Thursday, May 23, 2024

JJ Grey & Mofro deep southern roots album Olustee

JJ Grey & Mofro – Grey says the term Mofro is a reference to the sound his band makes onstage, deep southern roots music. Most of his songs are based upon his personal experiences, with topics ranging from love and hard luck to the protection of wildlife and the natural environment around the Florida Everglades, where he lives. He desires to see these lands preserved. His message is quite simple: respect the natural world and live in the moment.

Mofro’s music is a mish-mash of southern blues, gospel, funk and soul, with a touch of rock added, and it’s an album where occasionally the overuse of strings and brass becomes a mix which doesn’t always necessarily enhance a song.

The Sea’ which opens the album is an example. It begins as a poignant ballad about Grey’s love of the sea. Immediately the voice is redolent of Jeff Buckley .. no bad thing for this reviewer .. but it becomes somewhat schmaltzy when the strings are added, which is similar to ‘On A Breeze,’ which begins semi-acoustically but soon has strings backing, as also with ‘Starry Night,’ a gentle ballad with full-on orchestration. In contrast, ‘Top Of The World’ is more rocky and is about accepting things as they are ‘If you came to change the world, let me show you the door.’ The mood changes with ‘Feeling High’ and ‘Waiting,’ two soul pieces, with brass added, and both straight out of the Bill Withers songbook.

Grey’s concern for the environment is reflected in the inclusion of the country classic ‘Seminole Wind,’ written by John Anderson (no, not that one!), a song with powerful lyrics about the need to protect the natural environment ‘..men have searched for wealth untold, digging for silver and for gold, and they leave the empty holes’. This is one of the album highlights, the other being the title track ‘Olustee,’ based on a true story about a fire in 1998 which engulfed seven counties in eastern Florida. Played on guitar and harp, this is a fine rock blues song with searing guitar licks. The album concludes with ‘Deeper Than Belief,’ which Grey sees as connecting to his spiritual side ‘..the face of all created makes me feel so small.’ Grey can certainly wring feelings out of a song, and he conveys what he wants to say quite convincingly. His concern for his immediate environment is heartening and his message is one which deserves to be listened to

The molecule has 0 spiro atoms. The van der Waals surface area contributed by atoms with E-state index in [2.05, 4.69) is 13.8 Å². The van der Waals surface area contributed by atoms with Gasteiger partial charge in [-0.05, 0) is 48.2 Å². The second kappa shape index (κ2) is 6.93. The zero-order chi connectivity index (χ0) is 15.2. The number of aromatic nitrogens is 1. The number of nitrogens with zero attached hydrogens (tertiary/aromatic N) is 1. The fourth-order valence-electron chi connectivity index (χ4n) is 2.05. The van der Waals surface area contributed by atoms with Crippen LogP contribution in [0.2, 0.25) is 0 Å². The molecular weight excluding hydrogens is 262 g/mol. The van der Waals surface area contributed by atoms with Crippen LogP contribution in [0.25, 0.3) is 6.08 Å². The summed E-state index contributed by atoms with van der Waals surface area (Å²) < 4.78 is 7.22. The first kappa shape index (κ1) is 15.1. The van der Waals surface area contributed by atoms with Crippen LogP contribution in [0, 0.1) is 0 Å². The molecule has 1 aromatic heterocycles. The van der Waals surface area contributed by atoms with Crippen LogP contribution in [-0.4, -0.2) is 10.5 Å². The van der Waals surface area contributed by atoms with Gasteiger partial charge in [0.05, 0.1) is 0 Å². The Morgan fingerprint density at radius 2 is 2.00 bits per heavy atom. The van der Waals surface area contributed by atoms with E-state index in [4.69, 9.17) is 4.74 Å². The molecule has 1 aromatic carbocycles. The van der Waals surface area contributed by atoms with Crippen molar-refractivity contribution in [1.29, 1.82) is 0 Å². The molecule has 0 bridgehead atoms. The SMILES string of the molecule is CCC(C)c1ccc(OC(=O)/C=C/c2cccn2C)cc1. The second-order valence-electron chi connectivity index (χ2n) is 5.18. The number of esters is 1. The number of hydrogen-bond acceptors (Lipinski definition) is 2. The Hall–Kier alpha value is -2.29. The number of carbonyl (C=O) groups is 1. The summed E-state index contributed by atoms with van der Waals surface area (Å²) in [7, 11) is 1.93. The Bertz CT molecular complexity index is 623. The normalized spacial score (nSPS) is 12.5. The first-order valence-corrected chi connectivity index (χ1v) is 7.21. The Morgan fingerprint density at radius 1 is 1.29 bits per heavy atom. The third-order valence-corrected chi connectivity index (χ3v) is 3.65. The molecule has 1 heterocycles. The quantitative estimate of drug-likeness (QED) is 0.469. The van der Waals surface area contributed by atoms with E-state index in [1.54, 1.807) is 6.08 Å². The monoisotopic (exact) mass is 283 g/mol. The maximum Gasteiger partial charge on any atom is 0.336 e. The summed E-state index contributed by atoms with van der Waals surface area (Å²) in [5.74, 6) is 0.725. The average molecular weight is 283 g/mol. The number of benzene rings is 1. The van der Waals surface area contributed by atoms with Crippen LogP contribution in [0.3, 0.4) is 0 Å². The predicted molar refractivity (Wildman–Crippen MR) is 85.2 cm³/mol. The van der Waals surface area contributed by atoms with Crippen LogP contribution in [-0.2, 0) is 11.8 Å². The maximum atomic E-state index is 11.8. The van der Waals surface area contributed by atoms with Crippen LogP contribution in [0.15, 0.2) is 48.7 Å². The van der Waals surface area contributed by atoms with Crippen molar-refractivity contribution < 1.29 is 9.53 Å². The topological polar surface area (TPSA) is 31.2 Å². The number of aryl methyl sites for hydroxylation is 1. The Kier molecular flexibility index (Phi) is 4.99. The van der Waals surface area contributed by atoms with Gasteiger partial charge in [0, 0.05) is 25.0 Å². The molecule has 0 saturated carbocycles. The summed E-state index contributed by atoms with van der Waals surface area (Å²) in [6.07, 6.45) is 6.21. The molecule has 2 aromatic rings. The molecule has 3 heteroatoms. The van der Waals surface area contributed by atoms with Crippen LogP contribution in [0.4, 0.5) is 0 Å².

Laurence Todd
Laurence Todd
Took early retirement after many years as a teacher in order to write books as well as about music. A long-time music obsessive, has wide and eclectic tastes but particularly likes prog rock and rock in general. Enjoys going to gigs and discovering new acts.

Related Articles

LEAVE A REPLY

Please enter your comment!
Please enter your name here

eleven − 6 =

This site uses Akismet to reduce spam. Learn how your comment data is processed.

RAMzine is proud to support The Mike James Rock Show!

Latest Articles

JJ Grey & Mofro - Grey says the term Mofro is a reference to the sound his band makes onstage, deep southern roots music. Most of his songs are based upon his personal experiences, with topics ranging from love and hard luck to the...JJ Grey & Mofro deep southern roots album Olustee